Indigenous People Are Close to Brazilians in the Big City. But People Don’t Know It

During a presentation for Indigenous People’s Week, celebrated in April in Brazil, at his son’s elementary school in Rio de Janeiro, the first thing sociologist José Carlos Matos Pereira did was to show a photo of several individuals and ask the children, “What do you think, are they Indigenous?”

The children immediately answered in unison: “No.” He asked why, and they responded, “They are not naked; they do not have a bow and arrow and they are not in the forest; so, they are not Indigenous.”

The episode, centering on a picture of Indigenous people from the city of Altamira in the Amazonian state of Pará, is just a snapshot of the reality faced by Indigenous people living in urban areas throughout Brazil.

“This marks a perception since a child as one thinks of Indigenous people [as being] outside the city and in conditions of, shall we say, ‘natural,'” Pereira, a researcher at the Social Movements Memory Program, from the Federal University of Rio de Janeiro (UFRJ), said.

“The Indigenous hunt, fish, live in the forest, have their way of life, their rituals. But he also comes to the city … And when he comes, he brings with him a way of life.”

In fact, contrary to popular belief, Indigenous people are scattered all over Brazil and not just in the Amazon Rainforest and remote rural areas. More than a third of Brazil’s Indigenous population, or about 315,000 individuals, live in urban areas, according to the country’s latest census.

But while in rural and remote areas Indigenous people are threatened by land invasions, mining and a wide range of development projects, in the cities they constantly face invisibilization and prejudice.

Having lived in Rio de Janeiro for 20 years, Michael Oliveira Baré Tikuna can list countless incidents of apparent prejudice that he faced for being Indigenous since moving to the city.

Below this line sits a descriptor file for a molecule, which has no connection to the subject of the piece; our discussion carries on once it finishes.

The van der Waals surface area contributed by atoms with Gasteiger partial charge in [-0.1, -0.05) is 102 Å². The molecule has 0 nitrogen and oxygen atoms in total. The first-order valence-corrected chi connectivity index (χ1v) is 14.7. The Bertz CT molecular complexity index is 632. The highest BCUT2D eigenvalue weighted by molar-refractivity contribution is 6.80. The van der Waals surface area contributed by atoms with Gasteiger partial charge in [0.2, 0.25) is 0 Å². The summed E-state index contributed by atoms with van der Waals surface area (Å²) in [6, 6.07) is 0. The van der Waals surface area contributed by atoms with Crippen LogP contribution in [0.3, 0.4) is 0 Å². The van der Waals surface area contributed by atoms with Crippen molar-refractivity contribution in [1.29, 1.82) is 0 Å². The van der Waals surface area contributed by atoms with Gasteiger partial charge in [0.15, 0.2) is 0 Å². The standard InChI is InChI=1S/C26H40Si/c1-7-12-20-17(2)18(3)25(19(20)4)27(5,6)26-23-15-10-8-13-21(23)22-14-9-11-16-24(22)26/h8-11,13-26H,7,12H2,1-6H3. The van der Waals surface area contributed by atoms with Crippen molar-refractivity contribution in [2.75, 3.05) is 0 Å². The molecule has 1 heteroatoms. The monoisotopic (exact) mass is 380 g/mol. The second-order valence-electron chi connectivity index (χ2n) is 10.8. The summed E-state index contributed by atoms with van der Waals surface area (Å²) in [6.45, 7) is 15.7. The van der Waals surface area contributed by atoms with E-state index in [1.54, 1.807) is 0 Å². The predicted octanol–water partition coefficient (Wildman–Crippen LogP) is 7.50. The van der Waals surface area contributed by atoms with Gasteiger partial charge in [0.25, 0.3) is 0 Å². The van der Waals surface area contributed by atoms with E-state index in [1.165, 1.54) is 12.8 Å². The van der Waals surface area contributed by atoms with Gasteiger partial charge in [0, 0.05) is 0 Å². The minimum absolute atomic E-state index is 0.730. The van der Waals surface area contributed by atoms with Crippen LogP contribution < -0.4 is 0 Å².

These range from the time he used to live on the streets selling his craftworks, through to his time in university. Baré was the first Indigenous person to enter the Rio de Janeiro State University (UERJ) through the quota system.

“A black guy told me that my place wasn’t at the university, that my place was inside the forest,” said Baré, a shiatsu therapist and freelance professor of Indigenous history. “This was the thing that shocked me the most because he was reproducing in me what the white men do to him [when they say] to send him back to Africa.”

Michael Oliveira Baré Tikuna lists countless incidents of apparent prejudice he faced for being Indigenous since moving to Rio de Janeiro. “We are made invisible in the university, in social movements, we are made invisible in everything,” he said.

Born in Manaus, in the Amazon region, Baré’s Indigenous name in the Nheengatu language — derived from the Tupi-Guarani language — is Anaje Sucurijú Mangará Ibytyra, which means Sucurijú Hawk Mountain Heart. His name on his birth certificate is Michael Júnior Queiroz de Oliveira but he adopted the Indigenous ethnicities Baré and Tikuna from his parents after rescuing his Indigenous roots, he said.